Welcome back to my weekly New Girl recap/review! To catch up on last week’s episode, check out my previous coverage here. As usual, there are some spoilers in this week’s review, so read at your own risk.
After a dream-like high of fantastic episodes and great character development, New Girl has popped the metaphorical bubble that had me encapsulated in bliss. In my coverage of episode six, (“Reagan”) I had said that it felt like the end of the first act of this season, and that I could feel a shift occurring, I wasn’t distracted. This week, I unfortunately was. Here are my two big issues with this week’s episode:
1) Nick is backpedaling.
One of my biggest hopes for New Girl’s future involved Nick. I wanted him to grow into a more responsible and more focused Nick Miller without abandoning the elements of himself that are so darn lovable. For a while, it seemed as though I was getting my wish. At the beginning of season five, Nick explicitly expressed his want to take on bigger tasks, no matter how difficult they may be. He found a comfortable middle ground in his role as manager of the bar. He seemed to be blossoming into the person I’m sure everyone knew he could be. This week, we see Nick fall back into bad habits. He’s overwhelmed with lust for Reagan, hiding out in Cece and Schmidt’s room to eat (he doesn’t want Reagan to witness his toddler-esque table manners) and avoiding using the restroom for the better part of a week. I know progress isn’t a straight line, but considering how often Nick has been in these types of situations before, his regression into old ways is not only disappointing but its concerning for what the remainder of the season will look like for him. I truly hope this is a one-off incident, and as soon as all those new crush jitters fizzle out, Nick can either form a real connection with Reagan or realize they might not be compatible and move forward gracefully.
2) Reagan is still an outsider.
I simply don’t buy it. “It” being essentially everything regarding Reagan. The gang’s willingness to let her into the loft, Nick’s swiftness in pleasing her (exhibit A being the attempted installation of a rain shower we saw in episode six) or how attracted the single guys are to her. Reagan’s only redeeming quality is her stunningly good looks, but that shouldn’t be why everyone drops everything to help her. Audiences have seen that played out ad nauseam — people falling all over the beautiful but hard-edged girl with an almost impenetrable exterior and a personality whose default setting is dismissive. Just because she’s good-looking doesn’t mean she deserves everything the gang is willing to do for her. And they’re willing to do a lot. Even Winston is so committed to helping her adapt to the culture and customs unique to the loft, he ends up lending a hand in Reagan’s breakup with girlfriend Camilla.
Like Winston, I’m worried (actually, almost convinced at this point) she simply won’t fit into the group. Even worse, she may not want to. She’s not particularly nice — labeling Schmidt a former fat kid, Nick a middle-aged man trapped in a 30-something’s body and Winston a dude that’s been dumped a lot doesn’t make me want to like her. “Giving in” to a roommate dinner isn’t particularly endearing, either. As Winston said, she’s “straight up discourteous.” Sure, she’s vaguely interesting this episode, with the fake IDs, ex-girlfriend blues and mysterious trinkets hidden among her wardrobe. It doesn’t keep me hanging on, though. The slight intrigue I had about Reagan in last week’s episode dwindled in “Wig.” And I had faith in Megan Fox! I hoped she would be more than the Mean Girl/Ice Queen trope character we’ve seen her play quite often in the past. That’s not a knock on the actress’s skills — she delivers Reagan’s disinterested frigidity with a certain finesse — but I’d like to see something new be revealed about her character in the future. There’s still a twinkle of possibility there, however faint, as we see her almost succumb to the craziness of the loft in several instances. That’s refreshing, honest and great to see. It could be her saving grace. I give Reagan one more episode before her sparkle either burns out completely or pushes her into a bonafide member of the New Girl crew.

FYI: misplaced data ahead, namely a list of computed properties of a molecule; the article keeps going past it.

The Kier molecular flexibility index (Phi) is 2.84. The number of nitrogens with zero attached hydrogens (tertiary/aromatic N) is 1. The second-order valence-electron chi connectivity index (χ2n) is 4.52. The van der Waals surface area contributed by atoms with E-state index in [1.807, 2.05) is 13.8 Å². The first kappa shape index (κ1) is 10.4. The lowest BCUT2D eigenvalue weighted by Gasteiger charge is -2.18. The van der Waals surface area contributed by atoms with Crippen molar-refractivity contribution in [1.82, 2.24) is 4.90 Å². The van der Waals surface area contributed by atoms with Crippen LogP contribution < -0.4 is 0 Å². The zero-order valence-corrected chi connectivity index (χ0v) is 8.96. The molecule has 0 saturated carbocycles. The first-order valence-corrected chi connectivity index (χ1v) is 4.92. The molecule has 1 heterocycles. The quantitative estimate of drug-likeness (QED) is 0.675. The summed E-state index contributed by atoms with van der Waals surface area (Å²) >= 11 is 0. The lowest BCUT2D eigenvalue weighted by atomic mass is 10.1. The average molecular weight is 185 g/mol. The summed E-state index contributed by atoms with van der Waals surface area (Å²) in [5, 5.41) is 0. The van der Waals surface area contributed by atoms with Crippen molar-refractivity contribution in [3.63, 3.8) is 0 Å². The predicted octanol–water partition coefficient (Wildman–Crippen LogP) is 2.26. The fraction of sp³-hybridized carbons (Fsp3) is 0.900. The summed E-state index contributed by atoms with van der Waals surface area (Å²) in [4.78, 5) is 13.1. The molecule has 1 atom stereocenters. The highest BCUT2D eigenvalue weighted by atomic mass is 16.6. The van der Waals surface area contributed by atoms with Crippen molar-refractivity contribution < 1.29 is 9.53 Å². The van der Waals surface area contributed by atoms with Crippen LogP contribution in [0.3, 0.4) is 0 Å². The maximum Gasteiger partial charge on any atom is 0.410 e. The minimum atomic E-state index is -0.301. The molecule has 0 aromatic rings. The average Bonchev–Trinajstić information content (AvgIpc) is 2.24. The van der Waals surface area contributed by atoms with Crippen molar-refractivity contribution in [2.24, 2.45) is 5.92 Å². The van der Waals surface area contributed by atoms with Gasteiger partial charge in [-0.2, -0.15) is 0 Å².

I know I say it often, but the humor and wit of this show is consistently stellar. There’s rarely an episode where jokes fall flat for me; I always chuckle at least a handful of times. Sometimes, even when an episode’s plot is weak or a bit static, the sprinkling of Schmidt-isms, splashes of Nick and Winston wackiness and generous amounts of kooks from the couple of the loft are enough to redeem the entire 21-minute run. This wasn’t one of those episodes. Sure, there were still moments — included in my highlights below — that I enjoyed, but it wasn’t quite enough to avert my attention from how underdeveloped this episode was.
The short of it is this: The first few episodes post Jess’s announcement of sequestration in “Jury Duty” truly felt like ones perfectly crafted from the minds of hopeful New Girl watchers. We slowed in last week’s episode. Now we’ve come to a bumper-to-bumper halt, and I don’t know how quickly the traffic will clear.
Highlights: Winston detailing all the places he’s been dumped. Nick mixing up oranges and onions. The long list of biscuit metaphors.